Above image: Von Romberg home. Source: Santa Barbara Magazine
Lutah Maria Riggs at her drafting table. Source: www.lutah.org
Lutah Maria Riggs at her drafting table. Source: www.lutah.org

Architecture enthusiasts in the Santa Barbara region are almost certainly acquainted with the work of Lutah Maria Riggs, the first licensed female architect in the city. An eccentric character, talented draftsperson, and visionary architect, Riggs designed some of our most iconic theaters and homes in the early-mid twentieth century. Although she is relatively little-known outside of the region, her work left an indelible mark on the “American Riviera” and is a big part of what visitors fall in love with when they visit. In this post, we share a look at some of her designs and discuss their influence on Dylan Chappell Architects.

The Lobero Theatre

Lobero Theater. Source: lobero.com
Lobero Theater. Source: lobero.com

Probably the best-known Riggs structure in the area is the Lobero Theatre, the longest continuously running theater in California. Originally founded in 1873 and rebuilt in 1924, it is recognized as one of Santa Barbara’s architectural jewels and a State and City landmark. Located on East Canon Perdido Street in downtown Santa Barbara, it is part of the historic theater district that includes Granada Theatre and the recently renovated New Vic Theatre. The Lobero has been a noted venue for musical performances, hosting such masters as Sergei Rachmaninoff, Dave Brubeck, Herbie Hancock, and Dizzy Gillespie. Today, it is the home stage to most of the major performing arts groups in Santa Barbara including Opera Santa Barbara, State Street Ballet, Santa Barbara Chamber Orchestra, Speaking of Stories, Sings Like Hell, CAMA’s Masterseries, Santa Barbara Youth Symphony, Flamenco Arts Festival, Santa Barbara Theatre, Music Academy of the West, and many others.

Interior of the Lobero Theater. Source: lobero.com
Interior of the Lobero Theater. Source: lobero.com

A recent exhibition at the Santa Barbara Historical Museum chronicled the work of this important architect, Under The Umbrella: Lutah Maria Riggs & Her Santa Barbara Style. The exhibition offered the wonderful opportunity to view original sketches by Riggs, including this drawing, which shows the unique shape of her design.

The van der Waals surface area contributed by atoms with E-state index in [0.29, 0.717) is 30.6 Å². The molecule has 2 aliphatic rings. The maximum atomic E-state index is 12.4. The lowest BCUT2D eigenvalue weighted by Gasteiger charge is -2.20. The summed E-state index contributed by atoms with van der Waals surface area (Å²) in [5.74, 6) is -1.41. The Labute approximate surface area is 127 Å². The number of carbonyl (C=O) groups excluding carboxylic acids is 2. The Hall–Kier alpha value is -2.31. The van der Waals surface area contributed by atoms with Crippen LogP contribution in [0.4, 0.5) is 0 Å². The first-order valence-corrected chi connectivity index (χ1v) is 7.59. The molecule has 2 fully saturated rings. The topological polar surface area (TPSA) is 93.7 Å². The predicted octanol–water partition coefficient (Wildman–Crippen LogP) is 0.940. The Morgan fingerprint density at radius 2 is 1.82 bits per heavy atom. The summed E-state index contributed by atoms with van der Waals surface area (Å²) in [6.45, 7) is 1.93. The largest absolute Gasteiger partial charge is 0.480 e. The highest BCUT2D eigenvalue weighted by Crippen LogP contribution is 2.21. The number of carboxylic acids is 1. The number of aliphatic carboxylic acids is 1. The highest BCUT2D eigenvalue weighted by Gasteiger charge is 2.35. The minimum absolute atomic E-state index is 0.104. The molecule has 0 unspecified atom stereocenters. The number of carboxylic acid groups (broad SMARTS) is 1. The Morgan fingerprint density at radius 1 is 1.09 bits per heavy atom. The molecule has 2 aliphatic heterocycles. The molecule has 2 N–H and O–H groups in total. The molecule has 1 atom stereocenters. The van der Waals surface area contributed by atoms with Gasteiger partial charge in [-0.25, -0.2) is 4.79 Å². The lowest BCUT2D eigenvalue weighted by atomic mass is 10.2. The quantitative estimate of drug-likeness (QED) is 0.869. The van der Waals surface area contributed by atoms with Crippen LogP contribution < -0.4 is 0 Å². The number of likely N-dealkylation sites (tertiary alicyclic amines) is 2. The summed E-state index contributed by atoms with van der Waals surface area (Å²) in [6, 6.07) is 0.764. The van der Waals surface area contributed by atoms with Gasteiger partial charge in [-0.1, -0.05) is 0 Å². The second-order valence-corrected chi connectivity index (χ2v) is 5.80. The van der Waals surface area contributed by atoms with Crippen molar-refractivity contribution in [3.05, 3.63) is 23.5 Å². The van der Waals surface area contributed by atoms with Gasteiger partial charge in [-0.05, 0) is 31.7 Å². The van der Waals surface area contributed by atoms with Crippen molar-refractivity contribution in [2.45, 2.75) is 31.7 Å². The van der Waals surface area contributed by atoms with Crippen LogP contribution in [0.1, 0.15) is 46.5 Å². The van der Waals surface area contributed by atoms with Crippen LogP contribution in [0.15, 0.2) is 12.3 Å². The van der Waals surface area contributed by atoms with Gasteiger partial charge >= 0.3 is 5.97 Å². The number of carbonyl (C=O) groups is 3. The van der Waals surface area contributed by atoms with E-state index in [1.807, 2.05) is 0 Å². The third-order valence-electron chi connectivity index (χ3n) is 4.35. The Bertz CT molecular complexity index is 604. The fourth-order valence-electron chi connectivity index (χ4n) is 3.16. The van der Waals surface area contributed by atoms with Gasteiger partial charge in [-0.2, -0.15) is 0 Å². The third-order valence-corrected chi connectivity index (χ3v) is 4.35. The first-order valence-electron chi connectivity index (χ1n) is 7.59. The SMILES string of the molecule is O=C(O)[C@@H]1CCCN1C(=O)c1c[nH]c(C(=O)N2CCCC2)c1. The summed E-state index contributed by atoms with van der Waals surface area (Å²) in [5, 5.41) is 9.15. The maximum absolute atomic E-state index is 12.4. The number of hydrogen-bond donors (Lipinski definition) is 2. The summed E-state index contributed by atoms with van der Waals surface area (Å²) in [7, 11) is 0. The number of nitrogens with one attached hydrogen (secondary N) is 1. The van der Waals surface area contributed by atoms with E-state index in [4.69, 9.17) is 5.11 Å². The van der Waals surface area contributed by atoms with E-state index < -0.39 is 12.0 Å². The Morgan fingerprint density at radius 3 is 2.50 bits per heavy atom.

Sketch of the Lobero Theatre by Lutah Maria Riggs. Source: odyssey.antioch.edu
Sketch of the Lobero Theatre by Lutah Maria Riggs. Source: odyssey.antioch.edu

The foyer, with its classically inspired arches, greets visitors to the Lobero’s performances. The main doors to the building are located at the back of this foyer, making the iconic front facade an example of the blended indoor/outdoor spaces so popular to the architecture of southern California. The lobby forms an arc around the angled seating of the auditorium, which has a capacity of about 600 occupants. The grand stage space is emphasized from without by the assertive profile of the structure’s tallest segment. Today, that headspace houses  the sound, lighting, and projection systems of the modernized theatre.

Ground plan of the Lobero Theater. Source: lobero.com
Ground plan of the Lobero Theater. Source: lobero.com

Lutah Maria Riggs Residence

Source: Santa Barbara Magazine.
Source: Santa Barbara Magazine.

This structure was carefully placed on the site so as to avoid disturbing the oak trees. Here again, Riggs uses arches, though this time without the columns seen in the Lobero design and the Vendanta Temple, below. The home was an elegant retreat, built for one.

Source: LUTAH film press kit
Source: LUTAH film press kit

Vedanta Temple

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Source: vedanta.org

Located at 927 Ladera Lane in Santa Barbara, the Vendanta Temple is a spiritual retreat.

Krishnaprana of the Vendanta Society of Southern California said of Riggs’s professional tenacity and vision, “She’s absolutely unique because even through the entire Depression she was able to support herself using her profession. She had to go to Hollywood and do set designs, but she – for her entire life – she never compromised her profession to support herself. Which is unique in any time.”

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Source: vedanta.org

Isla Vista Cottage